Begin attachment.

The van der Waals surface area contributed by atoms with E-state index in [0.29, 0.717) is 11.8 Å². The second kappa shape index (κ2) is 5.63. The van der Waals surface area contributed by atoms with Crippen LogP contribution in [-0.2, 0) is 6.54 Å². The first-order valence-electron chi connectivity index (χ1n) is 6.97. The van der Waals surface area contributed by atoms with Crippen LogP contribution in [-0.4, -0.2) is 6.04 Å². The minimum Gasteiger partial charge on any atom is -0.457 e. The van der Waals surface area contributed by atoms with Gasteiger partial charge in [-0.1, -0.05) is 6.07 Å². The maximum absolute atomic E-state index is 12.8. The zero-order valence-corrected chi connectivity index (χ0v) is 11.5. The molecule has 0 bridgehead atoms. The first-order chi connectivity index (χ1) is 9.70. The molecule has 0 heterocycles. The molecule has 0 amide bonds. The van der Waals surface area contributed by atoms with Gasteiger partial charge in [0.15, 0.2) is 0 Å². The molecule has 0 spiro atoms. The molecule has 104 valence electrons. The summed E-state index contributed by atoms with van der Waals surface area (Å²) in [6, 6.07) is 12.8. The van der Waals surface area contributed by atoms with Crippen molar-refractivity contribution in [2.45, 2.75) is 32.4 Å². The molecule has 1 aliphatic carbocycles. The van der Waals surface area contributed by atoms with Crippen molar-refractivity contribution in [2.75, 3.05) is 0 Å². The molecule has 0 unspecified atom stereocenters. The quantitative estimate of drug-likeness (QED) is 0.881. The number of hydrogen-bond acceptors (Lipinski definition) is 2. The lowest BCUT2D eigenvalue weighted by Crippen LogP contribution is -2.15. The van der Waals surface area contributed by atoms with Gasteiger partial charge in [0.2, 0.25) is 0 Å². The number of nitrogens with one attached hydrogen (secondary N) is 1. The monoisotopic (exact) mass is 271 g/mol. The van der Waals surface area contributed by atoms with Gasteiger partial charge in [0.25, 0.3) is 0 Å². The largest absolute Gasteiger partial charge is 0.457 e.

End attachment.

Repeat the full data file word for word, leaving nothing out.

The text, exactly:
The van der Waals surface area contributed by atoms with E-state index in [0.29, 0.717) is 11.8 Å². The second kappa shape index (κ2) is 5.63. The van der Waals surface area contributed by atoms with Crippen LogP contribution in [-0.2, 0) is 6.54 Å². The first-order valence-electron chi connectivity index (χ1n) is 6.97. The van der Waals surface area contributed by atoms with Crippen LogP contribution in [-0.4, -0.2) is 6.04 Å². The minimum Gasteiger partial charge on any atom is -0.457 e. The van der Waals surface area contributed by atoms with Gasteiger partial charge in [-0.1, -0.05) is 6.07 Å². The maximum absolute atomic E-state index is 12.8. The zero-order valence-corrected chi connectivity index (χ0v) is 11.5. The molecule has 0 bridgehead atoms. The first-order chi connectivity index (χ1) is 9.70. The molecule has 0 heterocycles. The molecule has 0 amide bonds. The van der Waals surface area contributed by atoms with Gasteiger partial charge in [0.15, 0.2) is 0 Å². The molecule has 0 spiro atoms. The molecule has 104 valence electrons. The summed E-state index contributed by atoms with van der Waals surface area (Å²) in [6, 6.07) is 12.8. The van der Waals surface area contributed by atoms with Crippen molar-refractivity contribution in [2.45, 2.75) is 32.4 Å². The molecule has 1 aliphatic carbocycles. The van der Waals surface area contributed by atoms with Crippen molar-refractivity contribution in [2.75, 3.05) is 0 Å². The molecule has 0 unspecified atom stereocenters. The quantitative estimate of drug-likeness (QED) is 0.881. The number of hydrogen-bond acceptors (Lipinski definition) is 2. The lowest BCUT2D eigenvalue weighted by Crippen LogP contribution is -2.15. The van der Waals surface area contributed by atoms with Gasteiger partial charge in [0.2, 0.25) is 0 Å². The number of nitrogens with one attached hydrogen (secondary N) is 1. The monoisotopic (exact) mass is 271 g/mol. The van der Waals surface area contributed by atoms with Gasteiger partial charge in [0.25, 0.3) is 0 Å². The largest absolute Gasteiger partial charge is 0.457 e.